Organized play too recorded significant growth. The number events was up 26.5 percent and the number of stores hosting those events up 8.5 percent.

Hasbro sees Magic: The Gathering as a competitor in the e-sports category, where the company says it ranks in the top-five. Last year saw a total of 850,000 competitive magic events. In the 55 classified as “global premier events”, more than 6,000 “premier” players participated and $4.1 million in prizes were distributed. Online video broadcast of tournaments attracted more than 1 million unique monthly viewers.

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Toy Fair 2016—Tactic

A new company for me, Tactic had on display at Toy Fair an eclectic mix of children’s, trivia, abstract, and party games, all of which are due sometime during the summer and priced at $20.

Totem is an abstract game for 2-4, played on a color-coded checkerboard with totem pieces that move like the rooks in Chess (any distance in a straight orthogonal line). While the goal of Totem is simply to get all one’s pieces to the opposite side, the challenge is to maneuver them around opponents’ pieces, as well as around a blocking color that changes throughout the game. That blocking color is initially determined at random by a “stop color” card, however, a player that lands on a black space also has the option to change it to any one they choose.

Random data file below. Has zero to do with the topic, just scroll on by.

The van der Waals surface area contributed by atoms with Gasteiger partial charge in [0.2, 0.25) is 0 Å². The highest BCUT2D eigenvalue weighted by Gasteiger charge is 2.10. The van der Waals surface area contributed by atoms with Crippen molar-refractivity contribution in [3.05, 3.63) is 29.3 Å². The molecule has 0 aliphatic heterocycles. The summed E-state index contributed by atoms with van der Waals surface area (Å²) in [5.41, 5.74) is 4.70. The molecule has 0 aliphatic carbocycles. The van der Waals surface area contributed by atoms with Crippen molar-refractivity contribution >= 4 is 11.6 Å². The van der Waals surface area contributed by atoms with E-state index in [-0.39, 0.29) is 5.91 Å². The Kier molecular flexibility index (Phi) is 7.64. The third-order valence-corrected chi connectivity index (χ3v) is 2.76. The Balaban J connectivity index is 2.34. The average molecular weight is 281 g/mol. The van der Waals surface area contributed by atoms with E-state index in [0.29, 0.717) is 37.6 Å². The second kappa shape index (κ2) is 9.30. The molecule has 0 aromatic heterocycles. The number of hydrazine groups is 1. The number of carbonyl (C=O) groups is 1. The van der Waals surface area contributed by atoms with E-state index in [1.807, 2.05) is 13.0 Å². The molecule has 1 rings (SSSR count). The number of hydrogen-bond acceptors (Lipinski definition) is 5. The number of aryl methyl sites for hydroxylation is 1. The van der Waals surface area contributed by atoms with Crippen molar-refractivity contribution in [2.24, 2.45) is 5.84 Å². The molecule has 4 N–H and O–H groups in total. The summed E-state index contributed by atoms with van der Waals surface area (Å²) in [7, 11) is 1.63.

A new entry in the company’s iKnow line of trivia games, iKnow All In lets the reader participate in the guessing by hiding the answers to its multiple-choice questions with heat-activated printing. To reveal the correct answer, the reader only has to hold their finger on the designated spot for a few seconds. Another, iKnow Hit List, incorporates only questions with multiple valid answers. But what makes it tough is that for each question only the eight listed answers will be scored as correct. For both these games, getting the answer right yourself is good for points, but so is guessing who else will have the answer right.

X-Tiles is a Dominoes-type game with pieces colored and shaped in such a way that players never have a turn in which they can’t place a tile with an adjacent match. If, however, they can place a tile that matches two adjacent colors at the same time, then they get an immediate extra turn. The goal is to be the first to get rid of all one’s tiles.